Kimberley H. September 29, 2019
Happy Sunday morning, Gary. What a nice piece! I am planning to make my Sunday sauce, too, just like my Italian grandma, in whose house I was raised. She made her sauce with meatballs or some other meat almost every Sunday! Once in a blue moon she would make a squid sauce. Both of my mother’s parents were of Sicilian ancestry, from the Aeolian Islands just north of Sicily. My father’s parents were born in Italy, near Lake Como. It was like a little message from Heaven to see your story! We miss them and yet they are somehow right here with us. My grandfather was born in 1900, my grandmother in 1906. So, I did want to say that when they learned to cook these recipes, there was no non-organic beef! All the food was organic! I am definitely into getting back to the highest quality food and the old ways of eating. As a naturopathic physician for many years, I of course do encourage organic foods and the variety of fresh meats, fruits, veggies, cheese, nuts, and olive oil, of course! It is truly a gift to have this as an inherent part of ourselves from watching the love and attention put into the food day after day. It stays with us. Thank you so much for your lovely article.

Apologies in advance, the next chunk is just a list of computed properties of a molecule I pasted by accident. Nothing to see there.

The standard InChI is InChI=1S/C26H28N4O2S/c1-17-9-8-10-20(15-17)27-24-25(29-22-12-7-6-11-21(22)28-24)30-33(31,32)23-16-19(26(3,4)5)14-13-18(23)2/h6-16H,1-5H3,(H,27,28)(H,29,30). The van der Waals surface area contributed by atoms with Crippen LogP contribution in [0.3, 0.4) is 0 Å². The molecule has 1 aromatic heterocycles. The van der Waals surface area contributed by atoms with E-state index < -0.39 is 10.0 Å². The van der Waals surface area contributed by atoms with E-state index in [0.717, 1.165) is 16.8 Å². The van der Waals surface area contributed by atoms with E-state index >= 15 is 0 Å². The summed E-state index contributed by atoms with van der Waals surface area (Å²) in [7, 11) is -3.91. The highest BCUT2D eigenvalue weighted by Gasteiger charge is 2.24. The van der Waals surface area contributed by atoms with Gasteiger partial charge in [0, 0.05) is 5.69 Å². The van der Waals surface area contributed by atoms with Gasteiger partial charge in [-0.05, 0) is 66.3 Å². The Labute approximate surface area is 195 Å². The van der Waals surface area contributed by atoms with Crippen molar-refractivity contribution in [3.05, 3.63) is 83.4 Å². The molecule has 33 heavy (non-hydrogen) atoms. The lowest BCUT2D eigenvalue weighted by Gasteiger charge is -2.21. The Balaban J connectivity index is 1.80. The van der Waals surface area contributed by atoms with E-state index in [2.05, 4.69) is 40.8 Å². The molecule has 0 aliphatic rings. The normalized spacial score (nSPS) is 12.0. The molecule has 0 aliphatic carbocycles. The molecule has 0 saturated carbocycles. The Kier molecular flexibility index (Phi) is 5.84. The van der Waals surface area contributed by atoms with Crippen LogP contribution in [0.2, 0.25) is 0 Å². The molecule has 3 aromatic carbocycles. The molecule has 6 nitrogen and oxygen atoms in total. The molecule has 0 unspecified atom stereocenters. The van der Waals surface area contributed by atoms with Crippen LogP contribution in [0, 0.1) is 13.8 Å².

Joanne G. September 29, 2019
I learned a lot from this book. I bought it at Fante's at the Italian Market in South Philadelphia in 1972. It was my italian cooking bible for quite awhile. once my Mother in Law passed away, I was at a loss. She taught me everything about italian cooking, but she never wrote anything down, So this book became by everyday bible. I still have it.